Father of Waco man killed in botched robbery seeks closure

(Photo by Rissa Shaw)
(Photo by Rissa Shaw)(KWTX)
Published: May. 25, 2017 at 11:58 PM CDT
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The father of a man killed in a 2015 drug robbery gone wrong, is opening up about his son’s death after two people in the case were sentenced to prison this week.

Barry Freeman, of Woodway, said although he feels some justice has been done, he doesn’t feel everyone responsible has been held accountable.

“I’m not going to forget and let it go,” said Freeman.

On Feb. 3, 2015 his son Braeden Freeman, 20, was shot and killed in his Waco apartment during a botched robbery that authorities say was committed by Garret Gage and Keith McClure and orchestrated by Cierra Barber.

Police say Barber drove Gage and McClure to the target apartment in the 1900 block of South 16th Street on the night of the crime.

McClure was the suspect who police first thought fired the shot that killed Freeman, but later said both he and Freeman were struck by shots fired from a rifle by an occupant of the apartment, Freeman’s roommate, who, authorities said, was protecting himself, his property, and the other seven people inside the apartment.

McClure, 19, of Temple, was also struck by the gunfire and later died.

Originally charged with capital murder, Gage and Barber’s charges were reduced to aggravated robbery in exchange for guilty pleas.

On Tuesday, they both pleaded guilty and were sentenced to prison, Gage to 30 years, Barber to 40 years.

While Freeman was happy with the outcome, he said he wasn't at peace because he still didn’t know the full story about what happened that night, and his son would want him to seek the truth.

"If I was just to be able to get the last few moments of what really happened, and whether it was an accident or it was on purpose, then I could find the forgiveness in my heart because I want to go to heaven to live with my son,” he said.

“I want the facts, I want the bottom line truth even it would have brought out more things that would have hurt me about my son.”

Waco police officials said the case was now closed.

“Unfortunately these types of cases can be very emotional for the family involved,” said Sgt. Patrick Swanton, Public Information Officer for the Waco Police Department.

“The case was prepared and sent to the district attorney who made a determination on how to proceed with the prosecution.”

McLennan County District Attorney Abel Reyna said there was nothing in the files his office received from police that pointed to anything other than friendly fire in Freeman’s death.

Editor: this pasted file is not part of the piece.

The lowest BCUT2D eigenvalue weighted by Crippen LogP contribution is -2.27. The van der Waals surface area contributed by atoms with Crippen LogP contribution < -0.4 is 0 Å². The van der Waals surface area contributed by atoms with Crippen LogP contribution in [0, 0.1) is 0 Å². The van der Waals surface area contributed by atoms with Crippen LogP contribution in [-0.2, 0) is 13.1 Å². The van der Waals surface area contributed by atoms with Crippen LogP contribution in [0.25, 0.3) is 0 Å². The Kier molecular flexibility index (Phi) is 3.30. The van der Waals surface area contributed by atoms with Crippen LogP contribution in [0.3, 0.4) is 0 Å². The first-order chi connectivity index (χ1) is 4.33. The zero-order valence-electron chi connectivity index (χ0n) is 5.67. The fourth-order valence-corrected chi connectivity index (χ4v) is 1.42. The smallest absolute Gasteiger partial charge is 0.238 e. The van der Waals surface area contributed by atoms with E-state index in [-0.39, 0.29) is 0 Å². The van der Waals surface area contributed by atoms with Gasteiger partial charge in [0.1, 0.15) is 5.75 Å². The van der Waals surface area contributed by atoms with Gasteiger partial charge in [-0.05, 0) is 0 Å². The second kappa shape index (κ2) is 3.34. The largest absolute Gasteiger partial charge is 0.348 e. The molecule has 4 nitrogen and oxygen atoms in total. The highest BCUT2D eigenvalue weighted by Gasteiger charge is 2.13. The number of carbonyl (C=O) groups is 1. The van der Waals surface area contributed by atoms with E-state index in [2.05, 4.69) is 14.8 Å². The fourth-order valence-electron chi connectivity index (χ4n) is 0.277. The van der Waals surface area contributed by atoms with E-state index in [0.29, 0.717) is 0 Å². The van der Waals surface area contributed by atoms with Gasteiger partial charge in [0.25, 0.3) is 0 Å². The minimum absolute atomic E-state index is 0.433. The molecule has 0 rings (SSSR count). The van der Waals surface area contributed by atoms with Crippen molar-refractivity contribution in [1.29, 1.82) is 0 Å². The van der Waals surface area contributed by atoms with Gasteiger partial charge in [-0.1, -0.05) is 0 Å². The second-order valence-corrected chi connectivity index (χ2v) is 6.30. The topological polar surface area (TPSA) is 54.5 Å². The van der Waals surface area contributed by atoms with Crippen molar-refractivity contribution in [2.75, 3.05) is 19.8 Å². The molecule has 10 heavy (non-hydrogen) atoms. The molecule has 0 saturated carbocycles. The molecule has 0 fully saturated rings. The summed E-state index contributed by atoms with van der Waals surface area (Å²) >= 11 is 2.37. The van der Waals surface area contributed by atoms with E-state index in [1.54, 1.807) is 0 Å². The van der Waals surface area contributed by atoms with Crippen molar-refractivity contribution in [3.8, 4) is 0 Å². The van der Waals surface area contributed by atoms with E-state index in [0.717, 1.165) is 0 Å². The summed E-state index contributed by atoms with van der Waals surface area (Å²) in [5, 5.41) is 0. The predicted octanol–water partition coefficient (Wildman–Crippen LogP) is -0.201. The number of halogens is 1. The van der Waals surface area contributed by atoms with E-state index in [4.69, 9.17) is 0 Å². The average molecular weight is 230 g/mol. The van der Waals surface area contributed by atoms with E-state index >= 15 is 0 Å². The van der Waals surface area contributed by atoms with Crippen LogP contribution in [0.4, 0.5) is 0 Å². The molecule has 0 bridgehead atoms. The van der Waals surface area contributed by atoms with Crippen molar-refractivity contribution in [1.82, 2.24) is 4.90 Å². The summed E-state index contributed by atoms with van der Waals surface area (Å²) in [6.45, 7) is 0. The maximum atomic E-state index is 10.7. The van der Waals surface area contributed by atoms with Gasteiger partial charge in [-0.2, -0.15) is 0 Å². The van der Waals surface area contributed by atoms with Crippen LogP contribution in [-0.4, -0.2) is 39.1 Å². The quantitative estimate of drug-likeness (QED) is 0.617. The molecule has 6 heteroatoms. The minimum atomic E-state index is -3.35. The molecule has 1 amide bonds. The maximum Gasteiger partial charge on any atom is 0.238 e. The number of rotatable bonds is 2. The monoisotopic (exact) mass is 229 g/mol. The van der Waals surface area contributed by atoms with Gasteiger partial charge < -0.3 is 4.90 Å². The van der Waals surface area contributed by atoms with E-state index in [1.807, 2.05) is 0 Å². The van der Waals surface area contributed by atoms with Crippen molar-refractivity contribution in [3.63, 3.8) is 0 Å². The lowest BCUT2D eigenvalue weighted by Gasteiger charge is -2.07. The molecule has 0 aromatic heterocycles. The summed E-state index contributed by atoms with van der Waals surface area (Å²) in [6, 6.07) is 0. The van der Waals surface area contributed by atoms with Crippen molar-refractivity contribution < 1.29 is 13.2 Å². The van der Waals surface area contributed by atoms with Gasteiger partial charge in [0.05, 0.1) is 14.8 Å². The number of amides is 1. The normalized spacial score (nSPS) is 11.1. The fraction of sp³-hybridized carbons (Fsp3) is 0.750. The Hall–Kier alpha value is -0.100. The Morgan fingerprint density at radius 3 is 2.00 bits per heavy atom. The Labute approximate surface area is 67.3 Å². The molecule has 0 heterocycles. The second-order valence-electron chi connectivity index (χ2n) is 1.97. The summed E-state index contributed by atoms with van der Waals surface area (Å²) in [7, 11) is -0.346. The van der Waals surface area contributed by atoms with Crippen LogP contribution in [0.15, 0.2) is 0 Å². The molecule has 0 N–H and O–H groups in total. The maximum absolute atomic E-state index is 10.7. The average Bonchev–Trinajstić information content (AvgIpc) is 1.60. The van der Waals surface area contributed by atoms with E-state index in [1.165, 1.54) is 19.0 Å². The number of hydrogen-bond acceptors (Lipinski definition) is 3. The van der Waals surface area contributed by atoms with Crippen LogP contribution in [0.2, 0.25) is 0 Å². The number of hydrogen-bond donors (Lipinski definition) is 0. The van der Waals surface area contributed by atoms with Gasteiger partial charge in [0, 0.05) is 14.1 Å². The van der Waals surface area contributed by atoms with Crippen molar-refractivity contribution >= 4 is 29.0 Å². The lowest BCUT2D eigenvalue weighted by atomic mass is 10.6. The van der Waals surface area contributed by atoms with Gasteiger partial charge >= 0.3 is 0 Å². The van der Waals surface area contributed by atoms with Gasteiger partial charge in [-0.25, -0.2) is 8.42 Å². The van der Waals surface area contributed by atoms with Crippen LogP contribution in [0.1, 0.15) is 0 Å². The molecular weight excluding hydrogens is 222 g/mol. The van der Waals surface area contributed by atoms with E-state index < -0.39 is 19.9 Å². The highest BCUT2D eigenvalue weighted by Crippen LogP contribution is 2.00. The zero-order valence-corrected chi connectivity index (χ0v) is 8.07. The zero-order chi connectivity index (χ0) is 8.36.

“My heart and prayers go out to the Freeman family for losing their son in this senseless act of violence,” Reyna said in a statement.

“You can never “get over” the loss of a child. All anyone can do is look to God to find some way to cope and live with the incredible loss they feel.”

Although Freeman isn’t entirely satisfied, he praised the work of prosecutors in the case against Gage and Barber.

“They’ve been nothing but excellent,” said Freeman.

“I can only hope this result is some amount of justice and provides a basis to try and move forward,” said Reyna.

Freeman said the next steps for him would be to gather all the evidence he can, and get back Braeden’s belongings which were seized.

Braeden, a Mart High School graduate, was working at Rosati’s restaurant in Waco and attending McLennan Community College to study musical arts at the time of his death.

"There's no telling what he could have done, but God had something better for him to do,” his father said.

He recalled Braeden’s 18th birthday when he wanted to get angel wings tattooed on his back, but never did.

"Two years and three weeks later…he got angel wings,” Freeman said with tears.

Freeman, who works in the railroad industry, said he was on a business trip in Kansas when his son passed.

“I woke up, sat straight up in the bed and grabbed my heart and felt him holler, felt him call me, and knew that he was gone,” he said.

Braeden loved sports, music, and was very intelligent, according to his father, who said his son had been beating him at everything from basketball to checkers his whole life.

"Why should I not be surprised he beat me to heaven?” He said.

Although every day without him has been a struggle at best, Freeman said his son continues to find ways to reach him, through dreams, songs, people, and other unexplainable phenomena.

“It’s not happenstance,” he said.

Although he doesn’t have closure yet, Freeman finds comfort in sharing his son’s story in hopes he will someday be with him again.

"He lived a short term here on life, but he had a more full life in the 20 years on this planet than I’ll ever get in however many years I'm granted on this planet,” he said.

“My goal is to save as many people's lives as I can so that I can end up in heaven with my dad and with my son.”

Freeman’s father’s death came four months after Braeden’s.

Besides his father, Braeden leaves behind a mother, and a sister, Savannah.

A scholarship fund has now been set up in Braeden's name to keep his memory alive.

“He’s more beautiful on the inside than the outside,” said Freeman.

“He’s my angel.”

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